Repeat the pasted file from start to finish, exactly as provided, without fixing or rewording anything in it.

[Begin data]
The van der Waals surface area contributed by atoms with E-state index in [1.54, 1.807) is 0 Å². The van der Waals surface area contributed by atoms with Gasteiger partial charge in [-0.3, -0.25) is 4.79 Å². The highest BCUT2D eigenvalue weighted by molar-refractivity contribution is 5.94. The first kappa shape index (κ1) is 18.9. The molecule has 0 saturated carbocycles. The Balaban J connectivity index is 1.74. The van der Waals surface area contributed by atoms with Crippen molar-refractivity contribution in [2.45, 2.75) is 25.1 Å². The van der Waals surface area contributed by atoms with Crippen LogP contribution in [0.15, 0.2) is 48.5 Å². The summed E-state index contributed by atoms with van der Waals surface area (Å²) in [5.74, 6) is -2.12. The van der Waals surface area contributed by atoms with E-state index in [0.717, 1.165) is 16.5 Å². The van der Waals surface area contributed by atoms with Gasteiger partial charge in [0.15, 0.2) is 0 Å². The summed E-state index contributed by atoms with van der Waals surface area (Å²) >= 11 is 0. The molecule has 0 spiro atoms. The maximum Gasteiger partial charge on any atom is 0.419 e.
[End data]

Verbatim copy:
The van der Waals surface area contributed by atoms with E-state index in [1.54, 1.807) is 0 Å². The van der Waals surface area contributed by atoms with Gasteiger partial charge in [-0.3, -0.25) is 4.79 Å². The highest BCUT2D eigenvalue weighted by molar-refractivity contribution is 5.94. The first kappa shape index (κ1) is 18.9. The molecule has 0 saturated carbocycles. The Balaban J connectivity index is 1.74. The van der Waals surface area contributed by atoms with Crippen molar-refractivity contribution in [2.45, 2.75) is 25.1 Å². The van der Waals surface area contributed by atoms with Crippen LogP contribution in [0.15, 0.2) is 48.5 Å². The summed E-state index contributed by atoms with van der Waals surface area (Å²) in [5.74, 6) is -2.12. The van der Waals surface area contributed by atoms with E-state index in [0.717, 1.165) is 16.5 Å². The van der Waals surface area contributed by atoms with Gasteiger partial charge in [0.15, 0.2) is 0 Å². The summed E-state index contributed by atoms with van der Waals surface area (Å²) >= 11 is 0. The molecule has 0 spiro atoms. The maximum Gasteiger partial charge on any atom is 0.419 e.